Published by
Vintage (February 2019)
Current material
Final PDF


by Mendelsund, Peter

The fiction debut from the LA Times bestselling author of What We See When We Read—a novel of ideas set in a mysterious institute in the desert.

In the shifting desert sands on the outskirts of a Middle Eastern city sits a mysterious Institute, where Fellows in every field of knowledge and endeavor under the (inhospitably hot) sun work on Projects and give Discourses(TM) and dedicate themselves to copying, cloning, replicating, and reproducing a world to which none of them seem to have any intention of returning. Same Same is Percy Frobisher's account of his tenure as a Fellow at the Institute, and his attempt to realize—or is it simulate?--his own audacious Project. Imagining a world in which simulacra have as much value as the real--so much so that any distinction between the two vanishes, and even language seeks to reproduce meaning through ever more degraded copies of itself—Peter Mendelsund has crafted a deeply unsettling novel about what it means to exist, and to create . . . and a future that may not be far off.

Peter Mendelsund is a writer, designer and Associate Art Director at Alfred A. Knopf. His jacket designs have been described by The Wall Street Journal as being “the most instantly recognizable and iconic book covers in contemporary fiction” - among the many recognizable jackets he has created are those for The Girl with the Dragon Tattoo; collections of the works of Joyce and Kafka; and the contemporary works of Martin Amis and Tom McCarth, among many others. He is the author of two non-fiction books, Cover, and What We See When We Read, which was an LA Times bestseller and a San Francisco Chronicle and Kirkus best book of the year.

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Like an ever-shifting Rubik's Cube, Mendelsund's narrative blends influences and genres at will: it begins as an sf dystopia, unfurls like a mystery, and includes some deeply insular sections reminiscent of the late David Markson Mendelsund has created a dense, complex, and rewarding novel that explores the ever-hazier distinctions between copying and creating, between ourselves and our ubiquitous devices, and between what is real and what is simulated.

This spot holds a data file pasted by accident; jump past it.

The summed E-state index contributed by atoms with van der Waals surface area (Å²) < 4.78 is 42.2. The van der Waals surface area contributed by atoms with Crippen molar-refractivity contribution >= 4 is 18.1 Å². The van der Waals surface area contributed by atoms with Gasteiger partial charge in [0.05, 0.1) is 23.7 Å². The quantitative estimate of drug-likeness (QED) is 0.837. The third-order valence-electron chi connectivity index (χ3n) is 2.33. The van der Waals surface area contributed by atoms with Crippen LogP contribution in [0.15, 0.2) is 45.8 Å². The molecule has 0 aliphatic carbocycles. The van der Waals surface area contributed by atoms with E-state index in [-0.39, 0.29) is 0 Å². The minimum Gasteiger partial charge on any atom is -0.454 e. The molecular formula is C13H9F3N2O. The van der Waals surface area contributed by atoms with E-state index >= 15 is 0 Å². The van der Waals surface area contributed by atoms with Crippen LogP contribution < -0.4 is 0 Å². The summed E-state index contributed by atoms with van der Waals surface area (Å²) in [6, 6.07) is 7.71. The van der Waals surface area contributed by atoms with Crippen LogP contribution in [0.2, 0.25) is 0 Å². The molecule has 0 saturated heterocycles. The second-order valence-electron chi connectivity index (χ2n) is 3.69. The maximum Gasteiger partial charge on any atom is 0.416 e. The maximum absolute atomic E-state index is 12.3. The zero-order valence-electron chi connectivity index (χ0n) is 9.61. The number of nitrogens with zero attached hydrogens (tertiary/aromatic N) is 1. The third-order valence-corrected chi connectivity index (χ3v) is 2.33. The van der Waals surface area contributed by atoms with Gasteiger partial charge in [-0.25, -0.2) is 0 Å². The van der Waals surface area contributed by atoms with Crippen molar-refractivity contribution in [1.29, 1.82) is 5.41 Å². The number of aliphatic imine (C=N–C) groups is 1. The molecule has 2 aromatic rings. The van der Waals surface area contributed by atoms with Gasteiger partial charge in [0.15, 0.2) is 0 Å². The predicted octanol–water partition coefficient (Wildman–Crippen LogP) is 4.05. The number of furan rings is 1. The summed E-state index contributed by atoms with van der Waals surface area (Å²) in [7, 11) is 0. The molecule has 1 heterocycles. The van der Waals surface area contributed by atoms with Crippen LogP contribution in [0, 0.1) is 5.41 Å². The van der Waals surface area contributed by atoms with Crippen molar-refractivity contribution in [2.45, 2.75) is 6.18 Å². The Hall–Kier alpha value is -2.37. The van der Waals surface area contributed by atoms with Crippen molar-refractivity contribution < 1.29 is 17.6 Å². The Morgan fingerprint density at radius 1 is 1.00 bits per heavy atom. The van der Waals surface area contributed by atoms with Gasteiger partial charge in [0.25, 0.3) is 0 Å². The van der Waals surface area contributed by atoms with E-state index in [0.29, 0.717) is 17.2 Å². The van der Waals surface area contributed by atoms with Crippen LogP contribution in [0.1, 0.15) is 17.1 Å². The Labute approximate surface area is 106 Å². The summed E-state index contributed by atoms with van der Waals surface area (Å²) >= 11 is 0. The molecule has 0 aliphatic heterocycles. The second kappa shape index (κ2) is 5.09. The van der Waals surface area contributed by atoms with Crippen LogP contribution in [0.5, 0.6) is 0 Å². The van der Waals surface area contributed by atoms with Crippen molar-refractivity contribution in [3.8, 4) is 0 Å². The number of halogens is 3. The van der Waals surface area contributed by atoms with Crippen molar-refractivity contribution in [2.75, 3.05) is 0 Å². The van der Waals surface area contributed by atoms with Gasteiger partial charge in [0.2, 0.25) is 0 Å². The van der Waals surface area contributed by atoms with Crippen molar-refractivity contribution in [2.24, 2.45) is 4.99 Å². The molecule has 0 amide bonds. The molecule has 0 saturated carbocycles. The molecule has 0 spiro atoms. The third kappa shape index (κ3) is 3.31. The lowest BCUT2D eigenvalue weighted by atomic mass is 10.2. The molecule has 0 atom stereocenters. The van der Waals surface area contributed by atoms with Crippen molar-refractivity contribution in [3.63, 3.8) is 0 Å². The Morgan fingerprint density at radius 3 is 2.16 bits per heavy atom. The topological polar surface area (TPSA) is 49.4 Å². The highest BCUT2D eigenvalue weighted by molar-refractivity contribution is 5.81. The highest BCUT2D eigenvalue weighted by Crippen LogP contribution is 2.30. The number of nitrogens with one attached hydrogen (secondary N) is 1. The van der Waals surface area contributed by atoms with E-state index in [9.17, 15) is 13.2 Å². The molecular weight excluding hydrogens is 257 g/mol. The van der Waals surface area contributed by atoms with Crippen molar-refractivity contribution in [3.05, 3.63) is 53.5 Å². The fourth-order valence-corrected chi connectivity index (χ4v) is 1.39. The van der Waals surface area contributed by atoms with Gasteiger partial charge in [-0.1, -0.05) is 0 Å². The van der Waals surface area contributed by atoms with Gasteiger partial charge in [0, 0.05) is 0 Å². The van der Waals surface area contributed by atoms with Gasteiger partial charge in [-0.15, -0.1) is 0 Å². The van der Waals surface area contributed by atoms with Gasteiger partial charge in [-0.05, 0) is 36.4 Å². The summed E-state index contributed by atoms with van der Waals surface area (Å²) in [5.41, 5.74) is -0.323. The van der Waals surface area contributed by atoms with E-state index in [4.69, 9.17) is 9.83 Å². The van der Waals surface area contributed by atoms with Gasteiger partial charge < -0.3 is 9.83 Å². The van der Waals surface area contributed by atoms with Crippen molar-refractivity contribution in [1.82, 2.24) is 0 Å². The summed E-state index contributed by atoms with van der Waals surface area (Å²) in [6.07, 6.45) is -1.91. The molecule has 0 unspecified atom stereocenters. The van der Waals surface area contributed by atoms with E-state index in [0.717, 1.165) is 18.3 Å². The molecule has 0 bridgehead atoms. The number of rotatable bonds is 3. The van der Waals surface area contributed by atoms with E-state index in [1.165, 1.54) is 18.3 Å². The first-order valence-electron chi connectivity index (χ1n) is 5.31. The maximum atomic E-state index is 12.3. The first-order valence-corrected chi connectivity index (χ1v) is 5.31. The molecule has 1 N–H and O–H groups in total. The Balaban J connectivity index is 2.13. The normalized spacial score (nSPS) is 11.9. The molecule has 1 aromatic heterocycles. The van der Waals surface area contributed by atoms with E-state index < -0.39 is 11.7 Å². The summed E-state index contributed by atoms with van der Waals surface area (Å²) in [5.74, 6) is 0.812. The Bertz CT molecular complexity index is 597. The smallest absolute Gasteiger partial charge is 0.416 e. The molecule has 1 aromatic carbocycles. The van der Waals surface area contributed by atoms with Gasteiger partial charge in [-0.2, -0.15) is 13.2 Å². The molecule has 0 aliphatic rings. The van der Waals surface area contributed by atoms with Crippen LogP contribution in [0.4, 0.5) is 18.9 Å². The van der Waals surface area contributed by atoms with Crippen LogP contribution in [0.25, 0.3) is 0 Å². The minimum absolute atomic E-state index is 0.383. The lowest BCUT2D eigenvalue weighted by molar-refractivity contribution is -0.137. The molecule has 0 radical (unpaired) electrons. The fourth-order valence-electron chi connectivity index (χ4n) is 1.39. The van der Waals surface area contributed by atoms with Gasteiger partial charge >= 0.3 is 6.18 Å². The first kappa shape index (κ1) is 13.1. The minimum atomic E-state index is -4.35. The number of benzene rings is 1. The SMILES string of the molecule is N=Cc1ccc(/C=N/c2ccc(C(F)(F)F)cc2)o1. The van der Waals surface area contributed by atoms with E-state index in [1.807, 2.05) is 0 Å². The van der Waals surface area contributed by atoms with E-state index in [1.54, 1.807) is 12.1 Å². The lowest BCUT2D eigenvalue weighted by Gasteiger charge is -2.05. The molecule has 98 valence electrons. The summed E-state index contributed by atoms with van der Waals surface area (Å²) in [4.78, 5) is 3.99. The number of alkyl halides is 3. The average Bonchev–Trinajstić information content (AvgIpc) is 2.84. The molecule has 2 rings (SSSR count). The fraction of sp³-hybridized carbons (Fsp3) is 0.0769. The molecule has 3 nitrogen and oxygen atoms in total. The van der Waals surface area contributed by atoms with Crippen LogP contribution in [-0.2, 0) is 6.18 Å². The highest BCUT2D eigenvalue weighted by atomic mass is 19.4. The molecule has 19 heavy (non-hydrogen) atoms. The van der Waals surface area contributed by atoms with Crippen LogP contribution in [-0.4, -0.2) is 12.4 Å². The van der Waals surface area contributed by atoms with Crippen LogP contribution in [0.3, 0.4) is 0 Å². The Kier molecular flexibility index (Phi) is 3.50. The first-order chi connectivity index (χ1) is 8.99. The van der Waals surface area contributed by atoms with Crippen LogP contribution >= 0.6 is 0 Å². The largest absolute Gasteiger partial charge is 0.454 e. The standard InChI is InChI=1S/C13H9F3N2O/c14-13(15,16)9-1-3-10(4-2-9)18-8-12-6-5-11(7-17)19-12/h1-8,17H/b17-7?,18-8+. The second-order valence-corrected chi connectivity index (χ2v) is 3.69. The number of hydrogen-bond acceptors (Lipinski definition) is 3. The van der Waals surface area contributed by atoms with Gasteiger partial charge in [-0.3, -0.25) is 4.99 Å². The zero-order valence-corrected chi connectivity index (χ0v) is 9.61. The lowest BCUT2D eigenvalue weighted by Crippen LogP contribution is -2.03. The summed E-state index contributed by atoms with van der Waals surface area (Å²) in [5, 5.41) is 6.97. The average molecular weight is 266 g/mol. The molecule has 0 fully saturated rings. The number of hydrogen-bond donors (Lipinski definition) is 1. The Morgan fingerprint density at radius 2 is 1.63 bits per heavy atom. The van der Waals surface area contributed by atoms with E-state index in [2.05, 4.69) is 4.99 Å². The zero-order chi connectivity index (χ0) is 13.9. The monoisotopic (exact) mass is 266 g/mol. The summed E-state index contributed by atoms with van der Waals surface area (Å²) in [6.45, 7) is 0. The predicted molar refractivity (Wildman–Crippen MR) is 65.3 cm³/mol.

Review: Booklist

Absurdist, uncanny metafiction about the nature of identity, individuality, and authorship in an era of rapid technological advancement.

Review: Publishers Weekly

A deeply inventive and wonderfully strange novel that takes dead aim at the question: does it matter if something's real? (Jenny Offill, author of Dept. of Speculation)

Quote: Blurb

Same Same reaches literary heights Mendelsund's first novel manages to be breezy and profound in equal measure. That balance is—as the programmers say—a feature and not a bug Same Same is a substantial book about emptiness. It reminds us that there's no here here unless we create it ourselves... [And it includes] one of the most perfectly tuned passages of fiction I've read in a very long time.

Review: The New York Times

Most books aspire to imitate life; this one succeeds in imitating literature. A fractal abyss of copies copying copies, this brilliant and hilarious full-size replica of a novel exposes the limits of conventional narratives by miraculously transmuting repetition into difference and, ultimately, something unique. (Hernán Diaz, author of In the Distance)

Quote: Blurb

A grand time... Mendelsund's novel of ideas makes a neat bookend to Richard Powers's Galatea 2.2 as a study of creation in the age of the smart machine. (starred review)

Review: Kirkus Reviews

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